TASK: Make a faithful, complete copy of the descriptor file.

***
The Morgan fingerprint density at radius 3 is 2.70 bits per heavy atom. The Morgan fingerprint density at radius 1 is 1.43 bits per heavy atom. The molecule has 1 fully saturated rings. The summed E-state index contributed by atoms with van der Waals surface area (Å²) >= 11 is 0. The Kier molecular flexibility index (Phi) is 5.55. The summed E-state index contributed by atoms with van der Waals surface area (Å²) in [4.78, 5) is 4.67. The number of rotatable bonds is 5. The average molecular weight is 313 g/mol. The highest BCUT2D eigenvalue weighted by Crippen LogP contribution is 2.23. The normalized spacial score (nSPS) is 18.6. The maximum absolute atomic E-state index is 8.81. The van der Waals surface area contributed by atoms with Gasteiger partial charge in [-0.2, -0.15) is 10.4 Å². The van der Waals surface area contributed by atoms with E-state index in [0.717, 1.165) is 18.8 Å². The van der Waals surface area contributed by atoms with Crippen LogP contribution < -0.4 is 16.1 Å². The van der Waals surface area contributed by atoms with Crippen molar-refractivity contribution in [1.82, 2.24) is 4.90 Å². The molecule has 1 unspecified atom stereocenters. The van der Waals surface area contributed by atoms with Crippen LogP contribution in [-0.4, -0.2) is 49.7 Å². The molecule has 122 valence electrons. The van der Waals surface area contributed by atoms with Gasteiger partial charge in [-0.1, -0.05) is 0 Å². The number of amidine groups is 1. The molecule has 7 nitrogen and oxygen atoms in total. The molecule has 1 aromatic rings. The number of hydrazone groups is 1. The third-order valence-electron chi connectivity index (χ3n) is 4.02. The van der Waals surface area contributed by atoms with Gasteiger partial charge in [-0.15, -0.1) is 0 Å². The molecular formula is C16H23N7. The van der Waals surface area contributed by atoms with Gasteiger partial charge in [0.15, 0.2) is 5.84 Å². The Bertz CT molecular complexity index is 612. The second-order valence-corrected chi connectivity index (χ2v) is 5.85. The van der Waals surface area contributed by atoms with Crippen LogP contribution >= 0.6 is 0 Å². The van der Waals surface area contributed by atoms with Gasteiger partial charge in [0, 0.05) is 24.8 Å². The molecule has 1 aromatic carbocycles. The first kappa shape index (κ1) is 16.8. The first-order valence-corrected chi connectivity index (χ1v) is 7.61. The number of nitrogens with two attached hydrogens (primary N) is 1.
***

The Morgan fingerprint density at radius 3 is 2.70 bits per heavy atom. The Morgan fingerprint density at radius 1 is 1.43 bits per heavy atom. The molecule has 1 fully saturated rings. The summed E-state index contributed by atoms with van der Waals surface area (Å²) >= 11 is 0. The Kier molecular flexibility index (Phi) is 5.55. The summed E-state index contributed by atoms with van der Waals surface area (Å²) in [4.78, 5) is 4.67. The number of rotatable bonds is 5. The average molecular weight is 313 g/mol. The highest BCUT2D eigenvalue weighted by Crippen LogP contribution is 2.23. The normalized spacial score (nSPS) is 18.6. The maximum absolute atomic E-state index is 8.81. The van der Waals surface area contributed by atoms with Gasteiger partial charge in [-0.2, -0.15) is 10.4 Å². The van der Waals surface area contributed by atoms with E-state index in [0.717, 1.165) is 18.8 Å². The van der Waals surface area contributed by atoms with Crippen LogP contribution < -0.4 is 16.1 Å². The van der Waals surface area contributed by atoms with Crippen molar-refractivity contribution in [1.82, 2.24) is 4.90 Å². The molecule has 1 unspecified atom stereocenters. The van der Waals surface area contributed by atoms with Crippen LogP contribution in [-0.4, -0.2) is 49.7 Å². The molecule has 122 valence electrons. The van der Waals surface area contributed by atoms with Gasteiger partial charge in [-0.1, -0.05) is 0 Å². The number of amidine groups is 1. The molecule has 7 nitrogen and oxygen atoms in total. The molecule has 1 aromatic rings. The number of hydrazone groups is 1. The third-order valence-electron chi connectivity index (χ3n) is 4.02. The van der Waals surface area contributed by atoms with Gasteiger partial charge in [-0.15, -0.1) is 0 Å². The molecular formula is C16H23N7. The van der Waals surface area contributed by atoms with Gasteiger partial charge in [0.15, 0.2) is 5.84 Å². The Bertz CT molecular complexity index is 612. The second-order valence-corrected chi connectivity index (χ2v) is 5.85. The van der Waals surface area contributed by atoms with Crippen LogP contribution >= 0.6 is 0 Å². The van der Waals surface area contributed by atoms with Gasteiger partial charge in [0, 0.05) is 24.8 Å². The molecule has 1 aromatic carbocycles. The first kappa shape index (κ1) is 16.8. The first-order valence-corrected chi connectivity index (χ1v) is 7.61. The number of nitrogens with two attached hydrogens (primary N) is 1.